We obtained the trimmed mean of M-values (TMM) of genes with edgeR. The TMM expression value of the TSC2 gene was 28,576, which was 7.4-fold higher than the average of two standard samples (TMM: 3857).

For reverse transcriptase-polymerase chain reaction (RT-PCR), RNA was extracted from the peripheral blood buffy coat and tumor (lymphangioleiomyoma) of this patient and the peripheral blood buffy coat of two healthy (negative) controls. Primer sets were designed to detect TSC2 gene-splicing region in the intron between the exon 24 and exon 25 (Forward primer: GTCATAGCCATGTGGTTCA, Reverse primer: TCTTGGGTCTCTCGTTGA). RT-PCR of this patient’s peripheral blood and tumor RNA revealed the intron retention products at 530 bp and splicing products at 163 bp, but healthy controls showed splicing products at 163 bp only (Fig. 4).

Fig. 4
figure4

Agarose gel electrophoresis of RT-PCT using primer sets designed to detect TSC2 gene-splicing region of the intron between exon 24 and exon 25 (Forward primer: GTCATAGCCATGTGGTTCA, Reverse primer: TCTTGGGTCTCTCGTTGA). RT-PCR with RNA from our patient’s peripheral blood buffy coat and tumor (lymphangioleiomyoma) revealed the intron retention product at 530 bp and splicing product at 163 pp., but negative controls (RNA from peripheral blood buffy coat of two healthy controls) showed splicing product at 163 bp only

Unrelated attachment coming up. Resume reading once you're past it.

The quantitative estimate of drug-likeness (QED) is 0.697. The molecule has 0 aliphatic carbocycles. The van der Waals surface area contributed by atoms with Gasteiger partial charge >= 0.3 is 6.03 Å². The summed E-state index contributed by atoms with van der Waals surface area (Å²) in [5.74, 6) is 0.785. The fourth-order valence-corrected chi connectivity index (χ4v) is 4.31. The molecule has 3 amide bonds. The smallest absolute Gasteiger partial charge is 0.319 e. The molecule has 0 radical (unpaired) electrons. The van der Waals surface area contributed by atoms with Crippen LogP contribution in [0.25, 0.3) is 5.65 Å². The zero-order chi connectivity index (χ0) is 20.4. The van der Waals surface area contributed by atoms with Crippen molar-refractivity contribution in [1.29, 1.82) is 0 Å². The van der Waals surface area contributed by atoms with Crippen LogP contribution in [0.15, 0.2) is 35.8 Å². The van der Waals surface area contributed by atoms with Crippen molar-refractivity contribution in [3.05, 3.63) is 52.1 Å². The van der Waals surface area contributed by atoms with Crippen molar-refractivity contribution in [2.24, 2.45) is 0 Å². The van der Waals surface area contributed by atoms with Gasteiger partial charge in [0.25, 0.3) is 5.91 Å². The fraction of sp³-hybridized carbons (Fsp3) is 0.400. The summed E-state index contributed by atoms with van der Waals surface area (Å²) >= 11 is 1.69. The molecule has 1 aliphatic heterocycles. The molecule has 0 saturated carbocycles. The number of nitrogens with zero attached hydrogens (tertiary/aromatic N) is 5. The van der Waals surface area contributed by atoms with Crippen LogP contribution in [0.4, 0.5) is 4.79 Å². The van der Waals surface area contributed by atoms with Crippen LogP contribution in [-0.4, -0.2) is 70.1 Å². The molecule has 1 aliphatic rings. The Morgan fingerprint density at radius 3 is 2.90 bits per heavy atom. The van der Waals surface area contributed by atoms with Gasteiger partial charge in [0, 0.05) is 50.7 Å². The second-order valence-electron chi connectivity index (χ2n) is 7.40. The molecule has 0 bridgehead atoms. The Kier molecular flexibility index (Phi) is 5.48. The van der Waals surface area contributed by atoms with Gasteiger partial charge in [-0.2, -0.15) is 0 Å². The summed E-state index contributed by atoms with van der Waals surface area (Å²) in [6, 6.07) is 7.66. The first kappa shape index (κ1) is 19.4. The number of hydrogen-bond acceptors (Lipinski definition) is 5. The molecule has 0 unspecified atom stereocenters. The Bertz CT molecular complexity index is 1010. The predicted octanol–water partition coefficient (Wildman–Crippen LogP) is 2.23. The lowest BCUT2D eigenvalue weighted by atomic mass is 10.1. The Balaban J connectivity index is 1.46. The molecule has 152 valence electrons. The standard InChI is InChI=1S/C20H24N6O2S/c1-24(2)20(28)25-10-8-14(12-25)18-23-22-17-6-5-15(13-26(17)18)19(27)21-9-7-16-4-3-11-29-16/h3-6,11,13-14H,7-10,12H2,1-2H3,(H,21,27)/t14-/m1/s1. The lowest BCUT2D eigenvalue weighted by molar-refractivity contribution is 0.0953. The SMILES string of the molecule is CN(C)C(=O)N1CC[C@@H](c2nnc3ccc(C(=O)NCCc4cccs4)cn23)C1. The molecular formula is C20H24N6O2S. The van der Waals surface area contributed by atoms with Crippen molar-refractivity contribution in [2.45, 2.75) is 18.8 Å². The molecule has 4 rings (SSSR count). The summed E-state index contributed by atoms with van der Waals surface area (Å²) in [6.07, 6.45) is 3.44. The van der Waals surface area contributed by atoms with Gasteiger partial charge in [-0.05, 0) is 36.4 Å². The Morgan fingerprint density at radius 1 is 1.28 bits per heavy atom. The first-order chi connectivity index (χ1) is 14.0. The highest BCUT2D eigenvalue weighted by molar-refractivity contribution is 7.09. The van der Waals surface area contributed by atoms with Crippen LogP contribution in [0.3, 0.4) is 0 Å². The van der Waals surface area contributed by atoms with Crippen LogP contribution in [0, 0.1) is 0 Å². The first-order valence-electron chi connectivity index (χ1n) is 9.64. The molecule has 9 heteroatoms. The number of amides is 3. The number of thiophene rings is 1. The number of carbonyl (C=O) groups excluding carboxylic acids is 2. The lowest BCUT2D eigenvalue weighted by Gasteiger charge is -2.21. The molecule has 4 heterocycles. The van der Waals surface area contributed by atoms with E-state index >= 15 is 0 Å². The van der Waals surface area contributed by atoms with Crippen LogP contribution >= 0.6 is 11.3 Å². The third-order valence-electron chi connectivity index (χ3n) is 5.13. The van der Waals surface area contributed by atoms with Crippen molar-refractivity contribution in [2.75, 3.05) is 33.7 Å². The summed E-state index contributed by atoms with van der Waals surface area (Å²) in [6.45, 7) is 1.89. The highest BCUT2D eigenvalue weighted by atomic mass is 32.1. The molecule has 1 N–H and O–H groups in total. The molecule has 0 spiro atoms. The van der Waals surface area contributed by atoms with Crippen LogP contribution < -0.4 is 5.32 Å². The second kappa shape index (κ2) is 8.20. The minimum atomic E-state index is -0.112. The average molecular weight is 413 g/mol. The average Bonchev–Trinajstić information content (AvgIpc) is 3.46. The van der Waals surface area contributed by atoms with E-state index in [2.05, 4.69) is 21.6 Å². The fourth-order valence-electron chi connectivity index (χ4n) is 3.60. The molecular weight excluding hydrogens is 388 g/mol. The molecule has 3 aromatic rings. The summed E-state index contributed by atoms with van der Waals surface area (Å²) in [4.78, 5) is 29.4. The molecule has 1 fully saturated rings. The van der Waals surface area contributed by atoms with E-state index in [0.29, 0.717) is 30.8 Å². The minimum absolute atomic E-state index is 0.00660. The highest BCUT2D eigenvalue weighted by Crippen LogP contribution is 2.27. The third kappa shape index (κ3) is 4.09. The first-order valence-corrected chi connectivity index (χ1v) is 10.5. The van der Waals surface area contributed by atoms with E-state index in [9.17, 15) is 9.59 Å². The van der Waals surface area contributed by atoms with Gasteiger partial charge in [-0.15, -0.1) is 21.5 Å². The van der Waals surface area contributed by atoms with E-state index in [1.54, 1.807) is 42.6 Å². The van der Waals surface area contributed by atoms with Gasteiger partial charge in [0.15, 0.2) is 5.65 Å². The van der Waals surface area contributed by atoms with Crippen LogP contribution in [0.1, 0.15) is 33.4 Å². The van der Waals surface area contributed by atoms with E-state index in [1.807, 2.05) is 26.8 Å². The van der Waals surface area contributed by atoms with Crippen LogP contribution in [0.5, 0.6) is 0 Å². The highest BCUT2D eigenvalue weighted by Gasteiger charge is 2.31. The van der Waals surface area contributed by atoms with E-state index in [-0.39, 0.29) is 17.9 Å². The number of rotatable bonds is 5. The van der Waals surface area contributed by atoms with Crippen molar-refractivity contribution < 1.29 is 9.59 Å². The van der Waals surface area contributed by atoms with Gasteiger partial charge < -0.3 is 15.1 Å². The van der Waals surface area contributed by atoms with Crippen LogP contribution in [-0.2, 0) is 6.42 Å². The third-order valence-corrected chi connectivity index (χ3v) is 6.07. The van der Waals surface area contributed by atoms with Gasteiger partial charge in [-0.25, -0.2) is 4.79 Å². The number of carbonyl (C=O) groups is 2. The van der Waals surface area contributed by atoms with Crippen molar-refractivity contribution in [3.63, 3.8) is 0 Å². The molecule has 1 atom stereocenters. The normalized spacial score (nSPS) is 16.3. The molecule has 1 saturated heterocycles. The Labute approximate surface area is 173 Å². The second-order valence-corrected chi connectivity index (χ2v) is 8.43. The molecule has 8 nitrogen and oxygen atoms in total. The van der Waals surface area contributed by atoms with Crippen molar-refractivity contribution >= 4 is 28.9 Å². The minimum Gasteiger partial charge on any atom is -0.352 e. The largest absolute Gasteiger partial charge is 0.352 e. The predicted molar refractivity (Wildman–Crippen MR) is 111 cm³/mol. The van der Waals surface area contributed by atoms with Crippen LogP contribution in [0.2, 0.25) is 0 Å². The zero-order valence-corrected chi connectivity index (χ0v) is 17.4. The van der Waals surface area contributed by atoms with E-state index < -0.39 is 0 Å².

Discussion and conclusions

TSC is an autosomal dominant disorder caused by genetic alterations in TSC1 at 9p34 (22%) and TSC2 at 16p13 (63%), with no mutation identified in about 15% of patients [3]. TSC1 and TSC2 encode two tumor suppressor proteins: hamartin and tuberin. Inactivating mutations in either gene fail to inhibit the mTOR pathway and lead to constitutive activation of mTORC1 and dysregulation of downstream molecules, driving uncontrolled cell growth and proliferation; this results in the formation of either hamartomas or benign tumors in multiple organs, including the skin, eyes, heart, kidneys, and brain [3, 7, 25].